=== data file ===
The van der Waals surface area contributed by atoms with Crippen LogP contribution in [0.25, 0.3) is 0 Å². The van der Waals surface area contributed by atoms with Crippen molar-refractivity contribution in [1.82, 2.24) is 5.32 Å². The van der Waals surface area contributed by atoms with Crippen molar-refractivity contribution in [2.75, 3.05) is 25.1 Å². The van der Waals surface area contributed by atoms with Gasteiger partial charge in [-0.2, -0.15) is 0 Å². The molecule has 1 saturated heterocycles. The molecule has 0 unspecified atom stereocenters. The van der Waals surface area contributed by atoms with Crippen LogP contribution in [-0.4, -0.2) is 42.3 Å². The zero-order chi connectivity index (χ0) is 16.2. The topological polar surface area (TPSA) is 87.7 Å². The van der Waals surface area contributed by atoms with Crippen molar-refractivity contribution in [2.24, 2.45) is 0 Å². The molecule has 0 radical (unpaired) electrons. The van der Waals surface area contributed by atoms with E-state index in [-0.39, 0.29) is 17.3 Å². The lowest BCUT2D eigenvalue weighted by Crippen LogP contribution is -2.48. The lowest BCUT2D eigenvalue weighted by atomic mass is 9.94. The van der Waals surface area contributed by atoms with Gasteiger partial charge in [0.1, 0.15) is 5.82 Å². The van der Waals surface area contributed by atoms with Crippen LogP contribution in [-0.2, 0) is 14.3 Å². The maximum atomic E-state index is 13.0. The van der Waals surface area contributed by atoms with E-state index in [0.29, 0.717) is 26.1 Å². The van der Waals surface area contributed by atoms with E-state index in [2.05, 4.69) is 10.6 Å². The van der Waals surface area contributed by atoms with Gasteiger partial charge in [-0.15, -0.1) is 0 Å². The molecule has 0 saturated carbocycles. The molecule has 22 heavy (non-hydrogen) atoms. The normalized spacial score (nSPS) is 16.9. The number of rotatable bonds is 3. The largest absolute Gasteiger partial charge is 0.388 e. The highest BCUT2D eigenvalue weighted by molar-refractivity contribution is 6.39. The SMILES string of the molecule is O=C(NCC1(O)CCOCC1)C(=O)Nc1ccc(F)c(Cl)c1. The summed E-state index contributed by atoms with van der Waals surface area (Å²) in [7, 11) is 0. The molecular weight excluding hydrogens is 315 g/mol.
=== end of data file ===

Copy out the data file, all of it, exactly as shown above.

The van der Waals surface area contributed by atoms with Crippen LogP contribution in [0.25, 0.3) is 0 Å². The van der Waals surface area contributed by atoms with Crippen molar-refractivity contribution in [1.82, 2.24) is 5.32 Å². The van der Waals surface area contributed by atoms with Crippen molar-refractivity contribution in [2.75, 3.05) is 25.1 Å². The van der Waals surface area contributed by atoms with Gasteiger partial charge in [-0.2, -0.15) is 0 Å². The molecule has 1 saturated heterocycles. The molecule has 0 unspecified atom stereocenters. The van der Waals surface area contributed by atoms with Crippen LogP contribution in [-0.4, -0.2) is 42.3 Å². The zero-order chi connectivity index (χ0) is 16.2. The topological polar surface area (TPSA) is 87.7 Å². The van der Waals surface area contributed by atoms with Crippen molar-refractivity contribution in [2.24, 2.45) is 0 Å². The molecule has 0 radical (unpaired) electrons. The van der Waals surface area contributed by atoms with E-state index in [-0.39, 0.29) is 17.3 Å². The lowest BCUT2D eigenvalue weighted by Crippen LogP contribution is -2.48. The lowest BCUT2D eigenvalue weighted by atomic mass is 9.94. The van der Waals surface area contributed by atoms with Gasteiger partial charge in [0.1, 0.15) is 5.82 Å². The van der Waals surface area contributed by atoms with Crippen LogP contribution in [-0.2, 0) is 14.3 Å². The maximum atomic E-state index is 13.0. The van der Waals surface area contributed by atoms with E-state index in [0.29, 0.717) is 26.1 Å². The van der Waals surface area contributed by atoms with E-state index in [2.05, 4.69) is 10.6 Å². The van der Waals surface area contributed by atoms with Gasteiger partial charge in [-0.15, -0.1) is 0 Å². The molecule has 0 saturated carbocycles. The molecule has 22 heavy (non-hydrogen) atoms. The normalized spacial score (nSPS) is 16.9. The number of rotatable bonds is 3. The largest absolute Gasteiger partial charge is 0.388 e. The highest BCUT2D eigenvalue weighted by molar-refractivity contribution is 6.39. The SMILES string of the molecule is O=C(NCC1(O)CCOCC1)C(=O)Nc1ccc(F)c(Cl)c1. The summed E-state index contributed by atoms with van der Waals surface area (Å²) in [7, 11) is 0. The molecular weight excluding hydrogens is 315 g/mol.